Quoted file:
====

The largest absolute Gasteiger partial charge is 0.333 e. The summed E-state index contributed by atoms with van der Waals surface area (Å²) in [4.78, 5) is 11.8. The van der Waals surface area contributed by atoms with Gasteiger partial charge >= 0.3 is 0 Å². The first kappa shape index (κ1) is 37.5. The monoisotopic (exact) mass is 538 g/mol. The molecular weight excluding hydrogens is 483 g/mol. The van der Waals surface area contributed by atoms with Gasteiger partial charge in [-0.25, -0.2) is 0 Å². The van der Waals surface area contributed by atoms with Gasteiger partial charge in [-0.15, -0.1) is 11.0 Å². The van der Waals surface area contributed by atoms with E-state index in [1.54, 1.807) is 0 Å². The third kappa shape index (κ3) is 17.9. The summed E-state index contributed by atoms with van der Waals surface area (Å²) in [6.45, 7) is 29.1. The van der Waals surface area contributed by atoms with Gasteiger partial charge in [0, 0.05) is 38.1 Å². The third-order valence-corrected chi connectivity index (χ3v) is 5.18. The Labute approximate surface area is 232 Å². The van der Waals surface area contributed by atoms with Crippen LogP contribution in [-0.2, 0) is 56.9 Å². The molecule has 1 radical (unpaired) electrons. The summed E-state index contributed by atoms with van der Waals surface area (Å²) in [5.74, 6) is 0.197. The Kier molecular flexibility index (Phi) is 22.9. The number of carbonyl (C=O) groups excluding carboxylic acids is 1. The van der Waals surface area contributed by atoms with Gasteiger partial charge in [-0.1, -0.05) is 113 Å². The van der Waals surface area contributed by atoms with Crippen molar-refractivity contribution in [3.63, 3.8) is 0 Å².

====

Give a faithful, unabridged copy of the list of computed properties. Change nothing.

The largest absolute Gasteiger partial charge is 0.333 e. The summed E-state index contributed by atoms with van der Waals surface area (Å²) in [4.78, 5) is 11.8. The van der Waals surface area contributed by atoms with Gasteiger partial charge >= 0.3 is 0 Å². The first kappa shape index (κ1) is 37.5. The monoisotopic (exact) mass is 538 g/mol. The molecular weight excluding hydrogens is 483 g/mol. The van der Waals surface area contributed by atoms with Gasteiger partial charge in [-0.25, -0.2) is 0 Å². The van der Waals surface area contributed by atoms with Gasteiger partial charge in [-0.15, -0.1) is 11.0 Å². The van der Waals surface area contributed by atoms with E-state index in [1.54, 1.807) is 0 Å². The third kappa shape index (κ3) is 17.9. The summed E-state index contributed by atoms with van der Waals surface area (Å²) in [6.45, 7) is 29.1. The van der Waals surface area contributed by atoms with Gasteiger partial charge in [0, 0.05) is 38.1 Å². The third-order valence-corrected chi connectivity index (χ3v) is 5.18. The Labute approximate surface area is 232 Å². The van der Waals surface area contributed by atoms with Crippen LogP contribution in [-0.2, 0) is 56.9 Å². The molecule has 1 radical (unpaired) electrons. The summed E-state index contributed by atoms with van der Waals surface area (Å²) in [5.74, 6) is 0.197. The Kier molecular flexibility index (Phi) is 22.9. The number of carbonyl (C=O) groups excluding carboxylic acids is 1. The van der Waals surface area contributed by atoms with Gasteiger partial charge in [-0.1, -0.05) is 113 Å². The van der Waals surface area contributed by atoms with Crippen molar-refractivity contribution in [3.63, 3.8) is 0 Å².